Socratic Seminar

Scroll down for idea-sharing.

 

banner-resources

These are also available on the shared directory.

The Basics:

* Elements of Socratic Seminars (the four main elements: text, opening question, leader, & participants)

* The 103 Great Ideas (great to base opening questions around these ideas – and also use them in everyday discussion and analysis of texts)

* Dialogue vs Debate (great to use with students before beginning seminar, which can descend into debate with our high schoolers)

Socratic Seminar Lesson Outline

Socratic Seminar Lesson Outline 2

 

Question Stems for students:

Questioning:

Prep Work:

Inner/Outer & Observation Forms:

Reflection Forms:

Assessment Options:

 


 

share-ideas

These are the ideas shared at the February 2015 in-service:

 

Laying the Groundwork, Building Skills, and Preparing for Socratic Seminar:

What: Developing a discussion using facts, examples, claim, and counterclaim

How: Students get in groups of 4 – discussing a topic; they pass a ball of yarn to each other when they respond using sentence starters.  It forms a “discussion web.”

Why:  Carry on productive dialogue and not spit out disconnected ideas in Seminar

question mark

 

What: Preview Socratic Seminar text

How: Using text graffiti – portions of text posted around the room, small groups move around writing initial thoughts to each section

Why: Previewing text allows for greater comprehension and interest.

question mark

What: Create higher level thinking questions by adding to annotations and questioning weight in The Things They Carried (figurative and literal)

How:

  • Prepare for Socratic Seminar by adding to original annotations in story packet (new color pen) and create questions
  • Meet with soldier group & add annotations to PP project
  • Review difference between discussion and debate

Why: Appreciate figurative and literal weight carried by soldiers; work with a group; questioning

 

question mark

What: How does Kipling’s poem, “if” compare to O’Brien’s The Things They Carried?

How: Read and annotate Kipling’s “If” – discuss comparisions.

Why: Discussing both texts will lead to a deeper understanding of the characters.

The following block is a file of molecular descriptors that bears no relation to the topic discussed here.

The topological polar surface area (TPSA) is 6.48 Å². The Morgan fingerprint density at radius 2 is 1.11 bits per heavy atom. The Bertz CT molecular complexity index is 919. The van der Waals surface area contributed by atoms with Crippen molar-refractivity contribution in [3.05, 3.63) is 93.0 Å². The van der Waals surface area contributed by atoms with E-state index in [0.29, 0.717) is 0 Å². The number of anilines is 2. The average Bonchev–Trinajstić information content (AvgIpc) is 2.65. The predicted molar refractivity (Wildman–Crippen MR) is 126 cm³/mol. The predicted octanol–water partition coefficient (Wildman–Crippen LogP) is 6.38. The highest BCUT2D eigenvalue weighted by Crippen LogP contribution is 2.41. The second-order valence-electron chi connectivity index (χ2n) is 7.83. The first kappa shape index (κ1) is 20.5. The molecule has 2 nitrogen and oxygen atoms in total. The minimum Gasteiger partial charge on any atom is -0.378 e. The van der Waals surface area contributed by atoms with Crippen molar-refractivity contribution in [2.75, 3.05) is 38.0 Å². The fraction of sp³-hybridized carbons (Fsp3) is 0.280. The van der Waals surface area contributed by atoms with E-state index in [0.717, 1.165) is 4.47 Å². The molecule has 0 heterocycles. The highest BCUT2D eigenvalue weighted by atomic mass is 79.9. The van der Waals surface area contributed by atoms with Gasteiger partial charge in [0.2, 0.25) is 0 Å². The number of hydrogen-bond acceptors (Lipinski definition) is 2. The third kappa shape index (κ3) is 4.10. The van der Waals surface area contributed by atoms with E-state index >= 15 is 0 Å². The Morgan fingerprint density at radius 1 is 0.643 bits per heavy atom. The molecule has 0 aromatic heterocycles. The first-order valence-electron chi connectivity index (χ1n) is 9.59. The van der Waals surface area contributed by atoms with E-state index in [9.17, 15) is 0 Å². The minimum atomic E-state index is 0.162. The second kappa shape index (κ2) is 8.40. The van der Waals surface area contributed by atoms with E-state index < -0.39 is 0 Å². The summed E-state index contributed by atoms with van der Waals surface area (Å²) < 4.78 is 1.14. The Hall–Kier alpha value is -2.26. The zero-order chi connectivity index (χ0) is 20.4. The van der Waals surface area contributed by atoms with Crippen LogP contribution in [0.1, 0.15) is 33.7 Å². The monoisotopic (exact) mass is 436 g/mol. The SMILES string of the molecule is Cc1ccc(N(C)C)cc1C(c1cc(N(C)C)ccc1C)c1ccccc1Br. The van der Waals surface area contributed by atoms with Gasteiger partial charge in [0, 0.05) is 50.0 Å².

question mark

What: Is the American Dream sill alive?  Is it achievable for all?

How:

  • Quick-write: Journal: Do you believe in the concept of the American Dream? Explain why or why note.
  • Analyze NBC Brian Williams clip about Camden
  • Read NYT article – annotate
  • Prepare for Socratic Seminar

Why: to understand the framework of motivation, goals, pursuit of happiness in life, which also sets the tone for exploration of themes in Gatsby.

 


 

Socratic Seminars:

What: Engage in a Socratic Seminar to analyze text and make connections to outside texts.

How: Read Robin Lakoff’s “You Are What You Say” for prep work.  List to This American Life podcast episode, and discuss evidence of Lakoff’s argument in today’s society.

Why: Practice deeply analyzing text and promote democratic discussion.


question mark

What: Discuss how societal issues affect the way we live and view each other.  Students will demonstrate their understand of societal issues by participating in a Socratic Seminar using current events.

How:

  • Warm-up: choose your 6 best questions from previous class work, rank them, and decide which will be your opening question.
  • Students will use their research, annotated informational texts, and thinglink projects to participate in a Socratic Seminar; outer circle will have one student they watch and grade on performance.

Why: Group discussion is an important skill for higher education and the workplace.

question mark

What: Make a connection between current events and TKAM. Engage in discussion/debate.

How: Annotating current events relating to Ferguson, Trayvon Martin, or other race-related event, and engaging in a Socratic Seminar connecting to Tom Robinson.

Why: Practice making connections between current and “real” life and literature.  Engage in discussion/debate.

question mark

What: Making connections among three types of text (article, short story, TED talk)

How:

  • Socratic Seminar: “How to tell a true war story”
  • Day after Seminar: watch and read TED Talk, “Why Vets Miss War”
  • Homework: Why men love war (abridged version) & ID themes of “How to tell a true war story;” connect themes to “Why Vets;” make additional connections to HW.

Why: Improve students’ ability to analyze text and cite specific textual evidence to support those connections. Also, to help students improve their ability to answer a larger question using text.

question mark

What: How do two authors respond and record the same issues in two different ways? Students will discuss the use of 1st person narratives to approach common themes in a selection of text.

How: Whole-class discussion; brainstorming; close-reading of texts from different genres

  • Socratic Seminar: discuss similarities and effectiveness

Why: Comparing multiple texts allows students to connect themes across a wide span of history and make older works more relatable to young learners.

question mark

What: Describe and compare/contrast aspects of Afghani culture with students’ own cultures.

How:

  • Do now: brainstorm a list of courtship, educational, career, adoption/philosophies depicted in The Kite Runner.
  • Warm-up: compile a list defined by your own culture
  • Turn & Talk: compare and contrast (using Venn diagram) courtship customs
  • Socratic Seminar

Why: Discussing the differences in cultures will lead to a deeper understanding/connection to Afghani culture.

 

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One thought on “Socratic Seminar

  1. Pingback: Socratic Seminar & The Big Ideas: On Mars, Wonder, Colonialism & Imperialism | BHP English Headquarters

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